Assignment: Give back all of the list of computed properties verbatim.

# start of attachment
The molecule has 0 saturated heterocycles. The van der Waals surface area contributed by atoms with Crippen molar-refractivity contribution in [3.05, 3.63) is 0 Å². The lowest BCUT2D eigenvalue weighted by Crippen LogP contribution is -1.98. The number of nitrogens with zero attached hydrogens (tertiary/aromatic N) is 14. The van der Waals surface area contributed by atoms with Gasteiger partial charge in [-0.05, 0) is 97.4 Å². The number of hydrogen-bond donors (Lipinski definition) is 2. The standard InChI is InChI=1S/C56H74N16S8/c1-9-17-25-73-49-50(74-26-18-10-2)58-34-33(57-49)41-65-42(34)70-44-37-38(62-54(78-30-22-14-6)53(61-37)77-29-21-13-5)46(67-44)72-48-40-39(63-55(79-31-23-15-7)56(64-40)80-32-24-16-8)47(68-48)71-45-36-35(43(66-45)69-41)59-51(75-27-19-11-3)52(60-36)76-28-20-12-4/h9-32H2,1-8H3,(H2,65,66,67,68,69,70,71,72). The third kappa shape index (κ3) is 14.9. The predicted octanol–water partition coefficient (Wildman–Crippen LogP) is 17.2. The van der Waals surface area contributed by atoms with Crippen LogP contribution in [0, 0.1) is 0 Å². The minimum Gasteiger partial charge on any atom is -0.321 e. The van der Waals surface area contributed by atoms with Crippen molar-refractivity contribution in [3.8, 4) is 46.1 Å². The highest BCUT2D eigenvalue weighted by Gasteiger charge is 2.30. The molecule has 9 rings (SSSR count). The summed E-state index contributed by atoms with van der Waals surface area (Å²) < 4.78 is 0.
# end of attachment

The molecule has 0 saturated heterocycles. The van der Waals surface area contributed by atoms with Crippen molar-refractivity contribution in [3.05, 3.63) is 0 Å². The lowest BCUT2D eigenvalue weighted by Crippen LogP contribution is -1.98. The number of nitrogens with zero attached hydrogens (tertiary/aromatic N) is 14. The van der Waals surface area contributed by atoms with Gasteiger partial charge in [-0.05, 0) is 97.4 Å². The number of hydrogen-bond donors (Lipinski definition) is 2. The standard InChI is InChI=1S/C56H74N16S8/c1-9-17-25-73-49-50(74-26-18-10-2)58-34-33(57-49)41-65-42(34)70-44-37-38(62-54(78-30-22-14-6)53(61-37)77-29-21-13-5)46(67-44)72-48-40-39(63-55(79-31-23-15-7)56(64-40)80-32-24-16-8)47(68-48)71-45-36-35(43(66-45)69-41)59-51(75-27-19-11-3)52(60-36)76-28-20-12-4/h9-32H2,1-8H3,(H2,65,66,67,68,69,70,71,72). The third kappa shape index (κ3) is 14.9. The predicted octanol–water partition coefficient (Wildman–Crippen LogP) is 17.2. The van der Waals surface area contributed by atoms with Crippen LogP contribution in [0, 0.1) is 0 Å². The minimum Gasteiger partial charge on any atom is -0.321 e. The van der Waals surface area contributed by atoms with Crippen molar-refractivity contribution in [3.8, 4) is 46.1 Å². The highest BCUT2D eigenvalue weighted by Gasteiger charge is 2.30. The molecule has 9 rings (SSSR count). The summed E-state index contributed by atoms with van der Waals surface area (Å²) < 4.78 is 0.